KR Signs MOU For Joint Development Of Solid Oxide Fuel Cell Technology For Ships
The Korea Register (KR) has signed an MOU agreement with STX Energy Solutions (STX ES) and Daewoo Shipbuilding & Marine Engineering (DSME) to work together on ‘The technology standardization and commercialization of solid oxide fuel cells.’
The agreement was signed to facilitate the development of a future power generation system through the sharing and application of technology and research resources to meet the International Maritime Organization’s (IMO) increasingly rigorous environmental regulations.
A Solid Oxide Fuel Cell (SOFC) is a new low-carbon, high-efficiency renewable energy power generation facility that produces electricity through the electrochemical reaction of oxygen and hydrocarbons from oxidizing LNG.
The IMO has set the goal of reducing greenhouse gas emissions by 50% compared to 2008 levels, by 2050. Accordingly, the maritime industry is actively developing various eco-friendly fuel application technologies such as ammonia and biomethane. Similarly, SOFC’s are being included in ship designs as a power generation facility and are being evaluated as means to reduce greenhouse gases.
Under the MOU agreement, each company plans to apply their expertise and strengths, for example by enacting and revising the technical standards to fit SOFC on ships, and by deriving and performing joint research tasks.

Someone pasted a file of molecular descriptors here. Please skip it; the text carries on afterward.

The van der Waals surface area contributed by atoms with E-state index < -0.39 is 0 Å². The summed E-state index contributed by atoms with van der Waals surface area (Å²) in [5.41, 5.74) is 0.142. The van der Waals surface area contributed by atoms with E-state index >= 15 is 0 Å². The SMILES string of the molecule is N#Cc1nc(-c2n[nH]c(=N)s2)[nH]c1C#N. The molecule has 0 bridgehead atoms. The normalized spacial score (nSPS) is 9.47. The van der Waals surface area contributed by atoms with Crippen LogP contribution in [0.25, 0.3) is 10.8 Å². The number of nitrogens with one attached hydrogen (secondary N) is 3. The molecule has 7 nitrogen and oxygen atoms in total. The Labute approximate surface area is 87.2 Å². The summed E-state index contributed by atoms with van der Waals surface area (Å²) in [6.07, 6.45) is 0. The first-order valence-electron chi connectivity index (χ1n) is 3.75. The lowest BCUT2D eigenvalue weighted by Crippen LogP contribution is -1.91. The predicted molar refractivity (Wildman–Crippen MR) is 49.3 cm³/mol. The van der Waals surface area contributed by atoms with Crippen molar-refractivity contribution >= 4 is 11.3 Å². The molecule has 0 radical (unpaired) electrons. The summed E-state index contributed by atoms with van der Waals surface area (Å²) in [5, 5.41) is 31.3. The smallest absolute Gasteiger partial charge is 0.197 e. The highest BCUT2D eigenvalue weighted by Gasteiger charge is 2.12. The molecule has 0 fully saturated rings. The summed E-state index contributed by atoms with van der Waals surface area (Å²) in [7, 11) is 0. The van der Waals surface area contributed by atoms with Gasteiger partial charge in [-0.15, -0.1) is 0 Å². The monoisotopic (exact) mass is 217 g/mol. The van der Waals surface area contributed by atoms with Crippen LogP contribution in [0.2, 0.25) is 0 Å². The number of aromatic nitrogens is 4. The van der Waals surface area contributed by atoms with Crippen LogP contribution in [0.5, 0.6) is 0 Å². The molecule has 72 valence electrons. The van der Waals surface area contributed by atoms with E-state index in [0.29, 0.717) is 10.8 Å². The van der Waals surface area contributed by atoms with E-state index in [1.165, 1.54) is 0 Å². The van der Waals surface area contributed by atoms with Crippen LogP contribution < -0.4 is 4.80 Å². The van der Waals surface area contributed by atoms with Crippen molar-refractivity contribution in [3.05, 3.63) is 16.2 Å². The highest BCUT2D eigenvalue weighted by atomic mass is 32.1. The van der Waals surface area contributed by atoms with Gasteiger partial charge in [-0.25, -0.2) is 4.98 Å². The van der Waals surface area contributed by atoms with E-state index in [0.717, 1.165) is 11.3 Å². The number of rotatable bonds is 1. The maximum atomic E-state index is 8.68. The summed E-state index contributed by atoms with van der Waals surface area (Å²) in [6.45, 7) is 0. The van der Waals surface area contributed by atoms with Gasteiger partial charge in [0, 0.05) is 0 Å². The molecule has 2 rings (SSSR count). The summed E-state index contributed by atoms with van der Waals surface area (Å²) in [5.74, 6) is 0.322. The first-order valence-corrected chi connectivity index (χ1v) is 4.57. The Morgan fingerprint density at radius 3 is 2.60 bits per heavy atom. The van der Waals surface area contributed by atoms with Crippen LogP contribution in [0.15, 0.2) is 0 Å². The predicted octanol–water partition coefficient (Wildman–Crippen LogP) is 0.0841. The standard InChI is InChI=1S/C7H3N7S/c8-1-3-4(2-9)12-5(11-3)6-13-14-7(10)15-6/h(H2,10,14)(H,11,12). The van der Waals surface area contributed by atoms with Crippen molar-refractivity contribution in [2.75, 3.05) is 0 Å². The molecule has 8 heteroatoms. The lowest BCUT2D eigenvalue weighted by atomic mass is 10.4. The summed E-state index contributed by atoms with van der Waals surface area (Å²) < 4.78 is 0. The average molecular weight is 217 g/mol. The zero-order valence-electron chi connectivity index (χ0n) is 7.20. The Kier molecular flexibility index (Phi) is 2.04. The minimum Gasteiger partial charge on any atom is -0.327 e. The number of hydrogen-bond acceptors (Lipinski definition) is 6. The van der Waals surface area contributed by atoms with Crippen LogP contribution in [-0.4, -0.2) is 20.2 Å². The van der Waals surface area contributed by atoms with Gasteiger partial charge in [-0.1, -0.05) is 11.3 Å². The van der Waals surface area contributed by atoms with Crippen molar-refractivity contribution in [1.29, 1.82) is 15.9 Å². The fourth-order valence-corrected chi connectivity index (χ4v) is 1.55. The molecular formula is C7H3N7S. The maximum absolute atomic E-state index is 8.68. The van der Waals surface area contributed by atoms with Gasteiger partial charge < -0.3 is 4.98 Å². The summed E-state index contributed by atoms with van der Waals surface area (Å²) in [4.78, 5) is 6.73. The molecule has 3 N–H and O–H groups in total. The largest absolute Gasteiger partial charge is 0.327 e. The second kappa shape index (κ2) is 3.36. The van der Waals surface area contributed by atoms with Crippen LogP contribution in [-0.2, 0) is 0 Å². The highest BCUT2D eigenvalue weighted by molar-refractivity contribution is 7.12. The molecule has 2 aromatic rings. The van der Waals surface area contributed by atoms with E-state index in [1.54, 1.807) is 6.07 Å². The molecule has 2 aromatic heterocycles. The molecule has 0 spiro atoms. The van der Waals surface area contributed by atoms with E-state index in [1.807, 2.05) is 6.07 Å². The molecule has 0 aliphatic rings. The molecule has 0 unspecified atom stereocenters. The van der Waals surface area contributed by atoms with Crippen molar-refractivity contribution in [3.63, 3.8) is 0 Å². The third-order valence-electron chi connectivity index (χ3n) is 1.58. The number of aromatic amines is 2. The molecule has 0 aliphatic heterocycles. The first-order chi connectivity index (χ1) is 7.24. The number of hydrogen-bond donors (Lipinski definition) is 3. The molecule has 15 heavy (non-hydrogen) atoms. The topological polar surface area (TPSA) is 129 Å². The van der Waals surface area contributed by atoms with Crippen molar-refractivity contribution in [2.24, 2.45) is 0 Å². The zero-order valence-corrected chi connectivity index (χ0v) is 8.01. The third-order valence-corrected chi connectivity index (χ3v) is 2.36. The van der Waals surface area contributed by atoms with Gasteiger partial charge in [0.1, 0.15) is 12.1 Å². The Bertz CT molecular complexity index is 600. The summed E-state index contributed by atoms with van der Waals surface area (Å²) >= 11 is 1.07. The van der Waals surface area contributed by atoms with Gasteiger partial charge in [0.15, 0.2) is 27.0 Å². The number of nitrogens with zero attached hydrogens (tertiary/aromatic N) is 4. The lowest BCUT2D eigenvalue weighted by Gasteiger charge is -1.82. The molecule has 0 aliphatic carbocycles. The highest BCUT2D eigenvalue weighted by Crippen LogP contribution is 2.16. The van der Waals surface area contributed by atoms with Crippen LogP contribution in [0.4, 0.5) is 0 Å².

STX ES will be in charge of developing and supplying SOFC systems for ships. DSME will manage the onshore testing and evaluation of SOFC systems for ships as well as the SOFC ship application concept research and demonstration project planning and execution. KR will evaluate and certify the technical capabilities of SOFC products for ships and will ratify and revise related regulations for safe ship mounting and operation.
The aim of the three companies’ joint cooperation is to successfully standardize the technology and thereby commercialize SOFC’s for ships, allowing the technology to be applied to different types of ships in the future.